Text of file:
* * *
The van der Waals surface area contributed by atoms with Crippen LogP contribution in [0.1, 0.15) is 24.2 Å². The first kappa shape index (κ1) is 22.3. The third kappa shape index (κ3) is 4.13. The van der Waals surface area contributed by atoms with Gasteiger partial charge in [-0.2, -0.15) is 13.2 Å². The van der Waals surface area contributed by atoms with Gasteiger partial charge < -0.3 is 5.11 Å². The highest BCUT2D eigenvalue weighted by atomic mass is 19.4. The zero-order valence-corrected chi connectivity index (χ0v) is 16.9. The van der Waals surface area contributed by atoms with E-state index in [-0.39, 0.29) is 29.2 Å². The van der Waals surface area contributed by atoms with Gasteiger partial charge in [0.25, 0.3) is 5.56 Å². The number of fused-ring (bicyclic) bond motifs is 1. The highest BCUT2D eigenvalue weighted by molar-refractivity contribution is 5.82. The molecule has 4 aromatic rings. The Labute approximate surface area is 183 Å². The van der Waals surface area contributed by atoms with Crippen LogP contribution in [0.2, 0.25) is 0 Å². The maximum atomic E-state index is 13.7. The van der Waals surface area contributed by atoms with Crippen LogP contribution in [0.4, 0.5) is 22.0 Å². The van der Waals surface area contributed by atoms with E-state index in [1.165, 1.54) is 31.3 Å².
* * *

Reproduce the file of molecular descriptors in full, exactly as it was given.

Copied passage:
The van der Waals surface area contributed by atoms with Crippen LogP contribution in [0.1, 0.15) is 24.2 Å². The first kappa shape index (κ1) is 22.3. The third kappa shape index (κ3) is 4.13. The van der Waals surface area contributed by atoms with Gasteiger partial charge in [-0.2, -0.15) is 13.2 Å². The van der Waals surface area contributed by atoms with Gasteiger partial charge < -0.3 is 5.11 Å². The highest BCUT2D eigenvalue weighted by atomic mass is 19.4. The zero-order valence-corrected chi connectivity index (χ0v) is 16.9. The van der Waals surface area contributed by atoms with E-state index in [-0.39, 0.29) is 29.2 Å². The van der Waals surface area contributed by atoms with Gasteiger partial charge in [0.25, 0.3) is 5.56 Å². The number of fused-ring (bicyclic) bond motifs is 1. The highest BCUT2D eigenvalue weighted by molar-refractivity contribution is 5.82. The molecule has 4 aromatic rings. The Labute approximate surface area is 183 Å². The van der Waals surface area contributed by atoms with Crippen LogP contribution in [0.2, 0.25) is 0 Å². The maximum atomic E-state index is 13.7. The van der Waals surface area contributed by atoms with Crippen LogP contribution in [0.4, 0.5) is 22.0 Å². The van der Waals surface area contributed by atoms with E-state index in [1.165, 1.54) is 31.3 Å².